ANCWL endorse Nkosazana while Cyril goes for broke
The race to succeed President Jacob Zuma has begun in earnest with the ANC Women's League last night officially endorsing Nkosazana Dlamini-Zuma as its candidate.
The announcement by the league came just a day after Deputy President Cyril Ramaphosa threw down the gauntlet, calling for lifestyle audits "right at the core at the top of the leadership", in what is seen in ANC circles as a snipe at Zuma.
Ramaphosa has previously indicated that he intends succeeding Zuma as ANC president in December. But Zuma and his followers want Dlamini-Zuma, who is currently chairwoman of the African Union Commission, to become the country's first female president.
Dlamini-Zuma's campaign for the top job was boosted last night when the women's league named her as its candidate.
"We have come to the appreciation that nobody will break that glass ceiling but ourselves as women ... To this end, in true pursuance of the ANC's policy of equality and non-sexism, we ... have come out to call for the ANC to elect its first ever woman as president in December 2017," the league said in a statement.
"After careful consideration and opening our eyes as wide as possible" it had concluded that "Dlamini-Zuma is the only suitable candidate at this point in our history".
Women's league president Bathabile Dlamini last night said there was "overwhelming support" for Zuma's ex-wife as a candidate. She said their meeting "did not discuss Ramaphosa or any other man".
Along with Dlamini-Zuma, the women's league wants National Assembly Speaker Baleka Mbete; ministers Lindiwe Sisulu; Maite Nkoana-Mashabane; Nosiviwe Mapisa-Nqakula and Nomvula Mokonyane as well as ANC deputy secretary-general Jessie Duarte to be considered for other senior leadership ANC positions.
Dlamini denied that their support for Dlamini-Zuma was sponsored by the "premier league" - a pro-Zuma lobby group within the ANC that is opposed to Ramaphosa.
"I take exception to anyone who calls us the premier league because that says we are always controlled by men," she said.
The league's announcement came as Ramaphosa upped the ante in his bid to become the next president by delivering a speech that was highly critical of Zuma and his backers.
Speaking at a rally to honour former SACP leader Joe Slovo on Friday, Ramaphosa warned against leaders who were "interested in self-gain and to advance the interest of their families and friends".
In what insiders said was a deviation from his notes, he said: "Leaders must not serve their own interests. They must not advance their interests and the interests of their friends and their families.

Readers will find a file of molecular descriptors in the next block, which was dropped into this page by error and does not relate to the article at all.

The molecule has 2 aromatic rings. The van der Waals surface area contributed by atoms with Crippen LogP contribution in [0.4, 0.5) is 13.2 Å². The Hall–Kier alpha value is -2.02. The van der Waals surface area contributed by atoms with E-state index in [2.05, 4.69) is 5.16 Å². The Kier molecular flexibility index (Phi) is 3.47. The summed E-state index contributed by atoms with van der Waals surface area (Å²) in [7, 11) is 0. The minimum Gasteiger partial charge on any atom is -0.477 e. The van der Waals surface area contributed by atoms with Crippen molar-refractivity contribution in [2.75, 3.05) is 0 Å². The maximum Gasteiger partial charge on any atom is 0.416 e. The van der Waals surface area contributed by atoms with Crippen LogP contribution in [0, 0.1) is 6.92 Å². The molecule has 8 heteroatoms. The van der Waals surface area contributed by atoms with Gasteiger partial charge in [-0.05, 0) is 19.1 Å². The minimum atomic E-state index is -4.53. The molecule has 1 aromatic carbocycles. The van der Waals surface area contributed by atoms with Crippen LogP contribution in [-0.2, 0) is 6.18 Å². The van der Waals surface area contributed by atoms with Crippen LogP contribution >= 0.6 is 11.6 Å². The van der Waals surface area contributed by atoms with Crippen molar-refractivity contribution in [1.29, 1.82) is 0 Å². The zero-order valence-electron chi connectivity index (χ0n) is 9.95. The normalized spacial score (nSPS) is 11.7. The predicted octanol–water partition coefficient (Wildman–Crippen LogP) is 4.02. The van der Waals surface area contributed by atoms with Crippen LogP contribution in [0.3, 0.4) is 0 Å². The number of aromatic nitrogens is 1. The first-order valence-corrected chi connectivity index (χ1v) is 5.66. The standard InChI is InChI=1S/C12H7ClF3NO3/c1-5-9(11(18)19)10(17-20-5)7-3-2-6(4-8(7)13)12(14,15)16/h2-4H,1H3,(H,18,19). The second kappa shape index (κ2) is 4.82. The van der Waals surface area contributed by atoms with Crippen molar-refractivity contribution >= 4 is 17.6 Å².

"We are going to make sure that these lifestyle audits do happen. And they must not only happen to general members. They must happen at leadership level - right at the core at the top of the leadership. That is where lifestyle audits should happen.
"That decision must be implemented. Because it is when we implement such a decision that we will be able to begin the process of dealing a devastating blow against corruption."
Claiming there were ANC members whose car boots were stuffed with money for buying votes, Ramaphosa spared nothing in his criticism of the money cult that has bedevilled Zuma's presidency, notably in his relationship with the Gupta family.
With 11 months to go before the party elects Zuma's successor, Ramaphosa appears to have learnt a lesson from former ANC deputy president Kgalema Motlanthe's failed push for power in Mangaung in 2012.
Motlanthe is widely thought to have handed the presidency to Zuma because he played by the party's unwritten rule about a low-key approach to succession battles.
Ramaphosa has been at pains to distinguish himself from the Zuma lobby, underlining that the battle to save the ANC from corruption and self-enrichment will be central to his campaign.
"We know the ANC is not up for sale. Comrades, we have to make it very clear that this organisation is very priceless. It hasn't got a price that anyone can put on it. It therefore is not for sale. For those who may want to sell the ANC or a portion of it, just know the African National Congress is not for sale and it will never be bought."
But one of his advisers denied that Ramaphosa's comments were part of his campaign. "He was responding to previous speeches from Cosatu, the SACP and Sanco [the South African National Civic Organisation], who spoke about challenges facing the movement and the country. You don't have to look at it in the context of the succession debate," said the adviser.
While no ANC structure has publicly endorsed Ramaphosa, he is believed to enjoy support in Limpopo, Gauteng, the Eastern Cape and at least half of KwaZulu-Natal. He also has Cosatu's backing.
Ramaphosa's campaign has been dubbed "CR17", while Dlamini-Zuma's is know as "NDZ17" in ANC structures. While Dlamini-Zuma's backers are playing up the need for a female president to garner support for her, Ramaphosa's endorsers are selling him as an alternative to a corrupt leadership.
Without naming those he claimed were corrupt, at Friday's rally Ramaphosa said leaders used family members to loot the public purse. "It is quite often that people can hide behind their relatives, they can hide behind companies that they establish while perpetrating corrupt acts," he said.
Ramaphosa's speech was welcomed by some of his cabinet colleagues. Public Works Minister and ANC national executive committee member Thulas Nxesi, who accompanied Ramaphosa on door-to-door campaigning in Orlando, Soweto, yesterday, said he supported the deputy president's condemnation of poor leadership.
Political analyst Ebrahim Fakir said even though it was hypocritical of Ramaphosa to criticise other leaders in the ANC, his statements were evidence that the race for the leadership had shifted.